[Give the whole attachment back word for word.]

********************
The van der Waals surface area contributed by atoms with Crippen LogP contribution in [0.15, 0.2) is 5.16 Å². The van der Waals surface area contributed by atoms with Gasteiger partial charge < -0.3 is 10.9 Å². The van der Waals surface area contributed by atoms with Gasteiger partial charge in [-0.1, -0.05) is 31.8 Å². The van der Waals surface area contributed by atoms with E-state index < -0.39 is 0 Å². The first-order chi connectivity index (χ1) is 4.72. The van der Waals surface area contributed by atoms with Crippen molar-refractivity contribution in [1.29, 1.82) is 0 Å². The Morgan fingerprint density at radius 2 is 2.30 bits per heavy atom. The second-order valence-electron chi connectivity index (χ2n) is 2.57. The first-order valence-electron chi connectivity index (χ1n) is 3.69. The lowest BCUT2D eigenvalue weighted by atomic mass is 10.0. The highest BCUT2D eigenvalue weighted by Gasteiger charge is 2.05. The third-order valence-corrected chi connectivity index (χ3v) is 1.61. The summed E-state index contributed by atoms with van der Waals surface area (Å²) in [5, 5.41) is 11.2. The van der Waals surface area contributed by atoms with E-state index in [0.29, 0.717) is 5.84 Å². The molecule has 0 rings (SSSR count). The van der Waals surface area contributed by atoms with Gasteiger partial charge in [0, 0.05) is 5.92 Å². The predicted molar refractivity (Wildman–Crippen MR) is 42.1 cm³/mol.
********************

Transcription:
The van der Waals surface area contributed by atoms with Crippen LogP contribution in [0.15, 0.2) is 5.16 Å². The van der Waals surface area contributed by atoms with Gasteiger partial charge < -0.3 is 10.9 Å². The van der Waals surface area contributed by atoms with Gasteiger partial charge in [-0.1, -0.05) is 31.8 Å². The van der Waals surface area contributed by atoms with E-state index < -0.39 is 0 Å². The first-order chi connectivity index (χ1) is 4.72. The van der Waals surface area contributed by atoms with Crippen molar-refractivity contribution in [1.29, 1.82) is 0 Å². The Morgan fingerprint density at radius 2 is 2.30 bits per heavy atom. The second-order valence-electron chi connectivity index (χ2n) is 2.57. The first-order valence-electron chi connectivity index (χ1n) is 3.69. The lowest BCUT2D eigenvalue weighted by atomic mass is 10.0. The highest BCUT2D eigenvalue weighted by Gasteiger charge is 2.05. The third-order valence-corrected chi connectivity index (χ3v) is 1.61. The summed E-state index contributed by atoms with van der Waals surface area (Å²) in [5, 5.41) is 11.2. The van der Waals surface area contributed by atoms with E-state index in [0.29, 0.717) is 5.84 Å². The molecule has 0 rings (SSSR count). The van der Waals surface area contributed by atoms with Gasteiger partial charge in [0, 0.05) is 5.92 Å². The predicted molar refractivity (Wildman–Crippen MR) is 42.1 cm³/mol.